When it comes time to rehab or renovate a house or other building, it’s best to prepare well. Certainly, budgeting, material purchasing, and hiring contractors are all part of the preparation process. But don’t forget to plan for the possibility of safety issues and health hazards. Older homes and structures run the risk of having hidden dangers that can suddenly spring up. This can lead to lost time and money through remediation and, heaven forbid, an accident. Here are four big hazards in building rehabbing and renovation to keep in mind. Make sure you add a little extra to your budget just in case you encounter these.

Lead Paint

Lead paint turns up most frequently in homes built before 1978 that have seen little to no renovation since then. Left alone, under layers of paint or wallpaper, lead paint is often “safe.” However, when you disrupt it and allow dust or chips to spread, you run the risk of inhaling or ingesting it, which can lead to several serious health issues. If you test for and discover lead paint, it’s best to have professionals remove it. This is a careful process of stripping, scraping, and safely removing the resulting debris before repainting. Talk to your contractor about the next steps.

Asbestos Issues

Asbestos is likely everywhere in your older property. Once thought of as a wonder material, before 1975, it was common in insulation, fire prevention applications, and more. Now, it lurks behind the walls, in the joints and joists, around piping, in ceiling and floor tiles, and elsewhere. Unfortunately, if breathed in, asbestos dust and particles can cause lung cancer and other health issues. There are several things you should do before starting a renovation project, and testing for asbestos is chief among them. If it’s present, the job may require asbestos abatement or remediation from an expert.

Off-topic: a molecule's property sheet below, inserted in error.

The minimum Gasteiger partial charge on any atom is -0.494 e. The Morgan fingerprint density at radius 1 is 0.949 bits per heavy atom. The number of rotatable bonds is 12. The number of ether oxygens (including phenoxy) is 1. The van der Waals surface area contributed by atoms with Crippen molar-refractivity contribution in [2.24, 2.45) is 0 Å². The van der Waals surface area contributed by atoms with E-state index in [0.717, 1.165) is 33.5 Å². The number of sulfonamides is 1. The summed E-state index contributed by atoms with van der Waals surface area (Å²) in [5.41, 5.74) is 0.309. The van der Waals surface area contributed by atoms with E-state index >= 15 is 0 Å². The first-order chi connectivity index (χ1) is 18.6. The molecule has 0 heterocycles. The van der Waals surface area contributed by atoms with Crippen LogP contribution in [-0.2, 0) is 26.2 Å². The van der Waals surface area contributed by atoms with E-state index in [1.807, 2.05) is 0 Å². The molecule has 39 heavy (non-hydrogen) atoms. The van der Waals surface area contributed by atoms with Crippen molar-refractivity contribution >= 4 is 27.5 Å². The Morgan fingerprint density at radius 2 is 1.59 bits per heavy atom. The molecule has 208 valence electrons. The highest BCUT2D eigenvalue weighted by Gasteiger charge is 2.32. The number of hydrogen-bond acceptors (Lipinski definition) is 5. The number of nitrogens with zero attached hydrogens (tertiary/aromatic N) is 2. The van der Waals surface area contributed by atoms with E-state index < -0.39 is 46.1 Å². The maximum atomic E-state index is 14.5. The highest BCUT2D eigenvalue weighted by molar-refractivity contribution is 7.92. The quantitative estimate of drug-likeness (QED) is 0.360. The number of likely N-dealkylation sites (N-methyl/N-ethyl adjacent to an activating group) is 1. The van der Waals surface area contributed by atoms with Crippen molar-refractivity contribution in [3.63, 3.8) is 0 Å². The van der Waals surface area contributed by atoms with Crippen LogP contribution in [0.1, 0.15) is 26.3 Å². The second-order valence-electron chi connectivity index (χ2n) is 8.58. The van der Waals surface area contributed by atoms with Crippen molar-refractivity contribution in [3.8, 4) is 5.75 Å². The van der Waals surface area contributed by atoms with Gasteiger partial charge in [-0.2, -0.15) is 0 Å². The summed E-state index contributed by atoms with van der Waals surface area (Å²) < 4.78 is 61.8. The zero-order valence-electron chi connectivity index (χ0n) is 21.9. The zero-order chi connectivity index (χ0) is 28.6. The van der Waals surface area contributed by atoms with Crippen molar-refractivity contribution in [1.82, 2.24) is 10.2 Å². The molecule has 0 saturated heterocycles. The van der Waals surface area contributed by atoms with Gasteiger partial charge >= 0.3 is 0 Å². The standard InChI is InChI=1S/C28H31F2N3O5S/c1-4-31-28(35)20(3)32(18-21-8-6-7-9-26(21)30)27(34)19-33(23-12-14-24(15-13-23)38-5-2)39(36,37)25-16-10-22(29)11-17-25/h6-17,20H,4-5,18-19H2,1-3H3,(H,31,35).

Electrical Issues

The older the building, the more likely it’ll be to have old wiring somewhere. Left undisturbed, most old wiring does its job with few problems, but it’s not completely safe until the system gets new and up-to-code wiring and a modern circuit breaker box. Flickering or dim lighting, burning smells, scorch marks on outlets and switches, buzzing, and other signs can indicate old and faulty wiring. Have an electrician inspect everything before you start renovating. They may suggest several upgrades. Don’t skimp! Electrical issues can cause fires and other problems.

Structural Issues

The last of our four big hazards in building rehabbing and renovation is a big one. Have a structural engineer inspect the building’s frame to ensure it’s still capable of offering support. An inspector or structural engineer will check the floors, beams, joists, lead-bearing walls, and other elements to ensure they’re strong enough. A lack of structural support during renovation, as workers and equipment come and go through the house, might lead to a collapse during or after the job. Stay on top of the structure’s integrity!